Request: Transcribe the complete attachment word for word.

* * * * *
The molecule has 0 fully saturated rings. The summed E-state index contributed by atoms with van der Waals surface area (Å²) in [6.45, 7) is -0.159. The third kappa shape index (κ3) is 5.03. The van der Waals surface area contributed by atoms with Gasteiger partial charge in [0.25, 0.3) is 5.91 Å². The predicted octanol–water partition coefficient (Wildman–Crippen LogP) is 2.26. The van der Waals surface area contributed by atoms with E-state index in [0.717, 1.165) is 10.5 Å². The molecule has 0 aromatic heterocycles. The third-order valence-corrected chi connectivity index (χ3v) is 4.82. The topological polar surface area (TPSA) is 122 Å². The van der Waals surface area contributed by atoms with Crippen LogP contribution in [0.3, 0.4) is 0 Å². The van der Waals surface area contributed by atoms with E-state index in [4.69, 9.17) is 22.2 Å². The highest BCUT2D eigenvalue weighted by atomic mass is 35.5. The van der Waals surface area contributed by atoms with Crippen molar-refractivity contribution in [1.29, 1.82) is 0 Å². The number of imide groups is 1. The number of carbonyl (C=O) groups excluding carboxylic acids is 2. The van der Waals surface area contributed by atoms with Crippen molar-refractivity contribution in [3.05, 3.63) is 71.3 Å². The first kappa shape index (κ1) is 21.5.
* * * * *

The molecule has 0 fully saturated rings. The summed E-state index contributed by atoms with van der Waals surface area (Å²) in [6.45, 7) is -0.159. The third kappa shape index (κ3) is 5.03. The van der Waals surface area contributed by atoms with Gasteiger partial charge in [0.25, 0.3) is 5.91 Å². The predicted octanol–water partition coefficient (Wildman–Crippen LogP) is 2.26. The van der Waals surface area contributed by atoms with E-state index in [0.717, 1.165) is 10.5 Å². The molecule has 0 aromatic heterocycles. The third-order valence-corrected chi connectivity index (χ3v) is 4.82. The topological polar surface area (TPSA) is 122 Å². The van der Waals surface area contributed by atoms with Crippen LogP contribution in [0.3, 0.4) is 0 Å². The van der Waals surface area contributed by atoms with E-state index in [4.69, 9.17) is 22.2 Å². The highest BCUT2D eigenvalue weighted by atomic mass is 35.5. The van der Waals surface area contributed by atoms with Crippen molar-refractivity contribution in [1.29, 1.82) is 0 Å². The number of imide groups is 1. The number of carbonyl (C=O) groups excluding carboxylic acids is 2. The van der Waals surface area contributed by atoms with Crippen molar-refractivity contribution in [3.05, 3.63) is 71.3 Å². The first kappa shape index (κ1) is 21.5.